After a severe car crash, time and efficiency are of the essence. Instead of pulling the victim out of their car and risking further injury, first responders must remove the vehicle from around the victim, a technique called vehicle extrication.
In the past, vehicle extrication has been performed by the Blairstown Ambulance Corp. To save time and allow paramedics to focus solely on patient care, the fire department took on that responsibility and began looking for a rescue truck. Last year they hit the jackpot.
After a six-year search, firefighter Patrick Ceres stumbled across one for sale in Culpepper, Virginia. Advertised on a firehouse flea market website was a used truck in great condition, outfitted with $70,000 worth of essential equipment, all for a bargain of $40,000. It seemed too good to be true so Blairstown Hose Company #1’s Fire Chief, Mark Slater, went to check it out.
“It was an incredible deal. So we gave them a check right then and there,” said Slater.
The Blairstown Hose Company #1 paid $2,000 for the truck to be shipped from VA, making the total cost for this project $42,000. Funding for this rescue truck came from the fire department’s Capital Fund from the town with additional help from fundraising coffers.
A conventional fire truck is used to transport firefighters to the scene along with necessary gear, hoses, and a water supply. A rescue truck is different and must be equipped with hydraulic tools that can cut and spread the metal of a car.
Blairstown’s new rescue truck has all the gadgets to get the job done. The bumper opens to store equipment pre-piped to the hydraulic pumps inside the truck that works off the generator.
“You can pull right up on a scene and go instantly to work,” said Slater. “Everything is up and ready to go to start cutting.” PHOTO 2
The compartments along the side of the truck are packed with typical rescue equipment like Stokes Baskets and backboard stretchers. The second set of hydraulic pumps, saws, hoses, electric reels and extinguishers can be found on the right side of the truck. PHOTO 1,3
All in-house maintenance, radio installation, electrical reconfiguration and equipment mounting was done by Thomas Czarnecki.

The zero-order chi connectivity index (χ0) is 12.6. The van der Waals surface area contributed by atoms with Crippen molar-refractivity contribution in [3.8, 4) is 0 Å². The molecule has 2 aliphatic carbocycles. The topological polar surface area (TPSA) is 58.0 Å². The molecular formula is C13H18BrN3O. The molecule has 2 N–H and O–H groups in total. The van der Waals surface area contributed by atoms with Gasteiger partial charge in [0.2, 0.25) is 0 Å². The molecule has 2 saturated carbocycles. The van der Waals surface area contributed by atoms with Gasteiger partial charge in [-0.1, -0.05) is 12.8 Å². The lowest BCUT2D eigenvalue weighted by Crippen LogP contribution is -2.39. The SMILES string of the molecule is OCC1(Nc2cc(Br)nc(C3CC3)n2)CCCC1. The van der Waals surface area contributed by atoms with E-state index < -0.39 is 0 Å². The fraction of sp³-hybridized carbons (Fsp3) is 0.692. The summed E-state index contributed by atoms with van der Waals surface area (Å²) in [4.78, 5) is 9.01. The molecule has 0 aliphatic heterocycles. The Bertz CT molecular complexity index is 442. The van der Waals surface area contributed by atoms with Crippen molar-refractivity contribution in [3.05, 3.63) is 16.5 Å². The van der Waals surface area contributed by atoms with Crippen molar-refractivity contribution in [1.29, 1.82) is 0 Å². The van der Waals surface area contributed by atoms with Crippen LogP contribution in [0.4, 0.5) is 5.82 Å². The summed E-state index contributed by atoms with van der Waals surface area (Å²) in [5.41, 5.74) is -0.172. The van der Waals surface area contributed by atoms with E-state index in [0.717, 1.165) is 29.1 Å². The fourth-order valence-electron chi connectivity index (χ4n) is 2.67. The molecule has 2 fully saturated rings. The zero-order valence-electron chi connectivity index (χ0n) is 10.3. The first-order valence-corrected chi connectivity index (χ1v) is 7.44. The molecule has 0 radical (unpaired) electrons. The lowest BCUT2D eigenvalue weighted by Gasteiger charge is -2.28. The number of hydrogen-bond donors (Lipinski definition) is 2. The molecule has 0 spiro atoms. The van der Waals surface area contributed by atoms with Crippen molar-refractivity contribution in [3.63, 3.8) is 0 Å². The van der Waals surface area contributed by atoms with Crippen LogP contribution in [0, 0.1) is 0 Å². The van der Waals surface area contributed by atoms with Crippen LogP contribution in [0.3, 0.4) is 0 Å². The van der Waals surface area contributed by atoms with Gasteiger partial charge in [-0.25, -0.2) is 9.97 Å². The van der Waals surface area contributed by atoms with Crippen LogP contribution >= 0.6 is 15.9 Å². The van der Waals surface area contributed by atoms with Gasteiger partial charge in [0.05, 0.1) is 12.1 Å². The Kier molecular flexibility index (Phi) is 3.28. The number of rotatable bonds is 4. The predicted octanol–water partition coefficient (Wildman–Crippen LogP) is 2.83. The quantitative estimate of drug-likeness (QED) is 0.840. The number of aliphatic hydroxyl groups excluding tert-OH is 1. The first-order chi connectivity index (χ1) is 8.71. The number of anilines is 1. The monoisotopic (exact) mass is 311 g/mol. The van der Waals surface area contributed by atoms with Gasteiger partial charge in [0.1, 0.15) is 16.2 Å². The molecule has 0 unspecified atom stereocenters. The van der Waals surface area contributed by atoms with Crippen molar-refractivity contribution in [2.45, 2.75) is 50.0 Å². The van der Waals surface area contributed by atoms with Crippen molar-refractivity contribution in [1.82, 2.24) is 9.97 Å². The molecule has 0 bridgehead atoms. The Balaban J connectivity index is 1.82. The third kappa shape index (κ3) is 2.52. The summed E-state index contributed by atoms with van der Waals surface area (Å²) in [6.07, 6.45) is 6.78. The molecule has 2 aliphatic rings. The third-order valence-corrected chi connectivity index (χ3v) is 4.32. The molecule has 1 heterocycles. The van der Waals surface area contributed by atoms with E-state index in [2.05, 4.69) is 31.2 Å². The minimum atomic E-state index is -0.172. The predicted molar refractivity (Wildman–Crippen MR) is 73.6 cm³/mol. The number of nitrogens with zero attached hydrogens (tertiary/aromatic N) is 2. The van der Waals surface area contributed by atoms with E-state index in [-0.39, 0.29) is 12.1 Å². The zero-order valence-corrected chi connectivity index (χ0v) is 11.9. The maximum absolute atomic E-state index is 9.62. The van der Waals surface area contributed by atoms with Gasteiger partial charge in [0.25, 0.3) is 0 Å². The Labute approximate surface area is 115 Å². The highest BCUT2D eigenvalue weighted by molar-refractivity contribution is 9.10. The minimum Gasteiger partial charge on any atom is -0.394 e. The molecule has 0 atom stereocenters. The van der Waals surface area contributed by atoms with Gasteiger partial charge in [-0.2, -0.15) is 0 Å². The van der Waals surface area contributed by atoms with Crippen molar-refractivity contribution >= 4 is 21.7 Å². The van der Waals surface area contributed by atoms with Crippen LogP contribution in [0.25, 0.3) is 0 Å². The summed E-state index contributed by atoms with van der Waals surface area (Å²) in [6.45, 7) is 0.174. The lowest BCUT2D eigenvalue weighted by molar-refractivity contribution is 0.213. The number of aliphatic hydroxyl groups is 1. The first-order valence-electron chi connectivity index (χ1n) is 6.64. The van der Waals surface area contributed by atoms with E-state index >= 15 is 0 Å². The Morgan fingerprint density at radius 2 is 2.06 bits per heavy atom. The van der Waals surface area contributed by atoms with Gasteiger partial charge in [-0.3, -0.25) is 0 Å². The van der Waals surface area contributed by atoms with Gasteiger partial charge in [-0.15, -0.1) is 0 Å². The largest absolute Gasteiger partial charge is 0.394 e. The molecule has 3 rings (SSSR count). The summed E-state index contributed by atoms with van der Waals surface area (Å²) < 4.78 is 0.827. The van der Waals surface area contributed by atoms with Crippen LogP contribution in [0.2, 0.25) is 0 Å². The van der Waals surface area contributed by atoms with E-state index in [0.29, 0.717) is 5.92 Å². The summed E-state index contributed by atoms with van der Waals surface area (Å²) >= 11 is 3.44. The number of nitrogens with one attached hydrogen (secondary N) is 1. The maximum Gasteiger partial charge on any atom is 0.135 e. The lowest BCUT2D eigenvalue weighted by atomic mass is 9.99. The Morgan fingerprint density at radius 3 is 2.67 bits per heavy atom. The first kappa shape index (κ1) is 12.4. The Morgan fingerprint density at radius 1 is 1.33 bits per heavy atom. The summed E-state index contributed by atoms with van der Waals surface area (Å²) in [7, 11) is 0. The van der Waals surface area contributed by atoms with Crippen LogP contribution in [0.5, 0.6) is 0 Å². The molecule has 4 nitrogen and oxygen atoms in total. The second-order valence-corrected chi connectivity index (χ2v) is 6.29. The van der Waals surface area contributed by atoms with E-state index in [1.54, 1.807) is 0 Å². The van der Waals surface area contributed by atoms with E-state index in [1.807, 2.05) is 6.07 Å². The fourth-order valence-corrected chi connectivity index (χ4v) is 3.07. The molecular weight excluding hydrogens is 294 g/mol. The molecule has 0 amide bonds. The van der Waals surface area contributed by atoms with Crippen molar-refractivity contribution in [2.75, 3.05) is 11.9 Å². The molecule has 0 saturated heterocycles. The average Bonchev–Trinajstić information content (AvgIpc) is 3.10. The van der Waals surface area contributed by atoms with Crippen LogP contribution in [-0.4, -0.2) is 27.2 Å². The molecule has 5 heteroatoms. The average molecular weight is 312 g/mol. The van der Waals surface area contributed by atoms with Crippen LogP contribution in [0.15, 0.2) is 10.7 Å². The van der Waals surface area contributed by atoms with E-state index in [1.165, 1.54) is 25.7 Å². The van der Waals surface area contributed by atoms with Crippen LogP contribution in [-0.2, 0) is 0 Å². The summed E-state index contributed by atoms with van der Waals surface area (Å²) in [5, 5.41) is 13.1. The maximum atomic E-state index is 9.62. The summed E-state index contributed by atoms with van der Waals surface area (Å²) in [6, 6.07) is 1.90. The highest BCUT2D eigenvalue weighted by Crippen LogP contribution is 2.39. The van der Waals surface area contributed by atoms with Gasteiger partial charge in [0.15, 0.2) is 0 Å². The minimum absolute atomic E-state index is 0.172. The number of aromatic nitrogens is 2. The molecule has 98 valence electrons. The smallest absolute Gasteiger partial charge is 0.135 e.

Along the left side, stabilization equipment is stored. The struts are Blairstown’s own, but all the cribbing, wooden planks used to create a temporary support structure for heavy objects, is new.
Slater explained, “Since we got this [cribbing] we’ve been added to Alamuchy’s box alarm for Rt. 80. If they have a big incident on Rt. 80, this [truck] will go.”
To Chief Slater, the success this truck will bring to the fire department is all due to his team. “We did do really well, but it’s because of the people; because Patrick found it, because Tom worked on it, because everybody trained on it, that we’re able to put it in service. But without them, none of this happens.”
Alex Tironi, Contributing Writer
A recent graduate of George Mason University in Virginia, Alex pursued a degree in journalism with a double minor in American Sign Language and nonprofit studies. She worked as assistant news editor to the Fourth Estate, the university newspaper where she reported on many things but mostly focused on campus crime and PD activity. While working for a nonprofit called the Borgen Project, she wrote about global health and poverty in third-world nations. Alex recently finished an internship writing and editing for a business consulting company in NY. Growing up in the area, she has always been active in her community and brings the same intention as a contributing writer for the Ridge View Echo.